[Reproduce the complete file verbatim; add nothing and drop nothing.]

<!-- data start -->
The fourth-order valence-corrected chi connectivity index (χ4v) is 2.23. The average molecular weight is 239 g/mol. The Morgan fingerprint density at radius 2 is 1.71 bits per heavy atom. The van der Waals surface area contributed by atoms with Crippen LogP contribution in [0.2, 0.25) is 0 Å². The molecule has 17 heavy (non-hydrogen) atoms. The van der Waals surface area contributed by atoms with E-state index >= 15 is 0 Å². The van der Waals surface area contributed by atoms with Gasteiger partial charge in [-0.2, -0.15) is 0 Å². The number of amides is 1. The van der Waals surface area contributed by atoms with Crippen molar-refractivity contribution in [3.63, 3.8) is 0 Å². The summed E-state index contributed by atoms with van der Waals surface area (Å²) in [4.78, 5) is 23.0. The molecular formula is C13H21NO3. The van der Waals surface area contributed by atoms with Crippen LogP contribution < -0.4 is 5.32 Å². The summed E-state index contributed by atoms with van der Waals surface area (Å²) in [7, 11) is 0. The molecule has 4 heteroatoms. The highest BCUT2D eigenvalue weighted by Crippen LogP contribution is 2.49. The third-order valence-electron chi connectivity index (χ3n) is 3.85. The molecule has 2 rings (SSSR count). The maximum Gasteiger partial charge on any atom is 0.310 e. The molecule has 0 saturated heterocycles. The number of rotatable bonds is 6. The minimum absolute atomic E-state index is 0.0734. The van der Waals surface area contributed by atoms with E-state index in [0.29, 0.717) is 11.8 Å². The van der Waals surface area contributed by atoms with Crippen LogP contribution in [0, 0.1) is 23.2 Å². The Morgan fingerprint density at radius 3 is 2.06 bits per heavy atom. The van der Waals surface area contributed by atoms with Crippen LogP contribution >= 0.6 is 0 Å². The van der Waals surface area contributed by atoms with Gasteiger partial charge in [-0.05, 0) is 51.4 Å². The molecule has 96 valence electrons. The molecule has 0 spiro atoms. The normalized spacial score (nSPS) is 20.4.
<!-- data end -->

The fourth-order valence-corrected chi connectivity index (χ4v) is 2.23. The average molecular weight is 239 g/mol. The Morgan fingerprint density at radius 2 is 1.71 bits per heavy atom. The van der Waals surface area contributed by atoms with Crippen LogP contribution in [0.2, 0.25) is 0 Å². The molecule has 17 heavy (non-hydrogen) atoms. The van der Waals surface area contributed by atoms with E-state index >= 15 is 0 Å². The van der Waals surface area contributed by atoms with Gasteiger partial charge in [-0.2, -0.15) is 0 Å². The number of amides is 1. The van der Waals surface area contributed by atoms with Crippen molar-refractivity contribution in [3.63, 3.8) is 0 Å². The summed E-state index contributed by atoms with van der Waals surface area (Å²) in [4.78, 5) is 23.0. The molecular formula is C13H21NO3. The van der Waals surface area contributed by atoms with Crippen LogP contribution < -0.4 is 5.32 Å². The summed E-state index contributed by atoms with van der Waals surface area (Å²) in [7, 11) is 0. The molecule has 4 heteroatoms. The highest BCUT2D eigenvalue weighted by Crippen LogP contribution is 2.49. The third-order valence-electron chi connectivity index (χ3n) is 3.85. The molecule has 2 rings (SSSR count). The maximum Gasteiger partial charge on any atom is 0.310 e. The molecule has 0 saturated heterocycles. The number of rotatable bonds is 6. The minimum absolute atomic E-state index is 0.0734. The van der Waals surface area contributed by atoms with E-state index in [0.29, 0.717) is 11.8 Å². The van der Waals surface area contributed by atoms with Crippen LogP contribution in [0, 0.1) is 23.2 Å². The Morgan fingerprint density at radius 3 is 2.06 bits per heavy atom. The van der Waals surface area contributed by atoms with Crippen LogP contribution >= 0.6 is 0 Å². The van der Waals surface area contributed by atoms with Gasteiger partial charge in [-0.05, 0) is 51.4 Å². The molecule has 96 valence electrons. The molecule has 0 spiro atoms. The normalized spacial score (nSPS) is 20.4.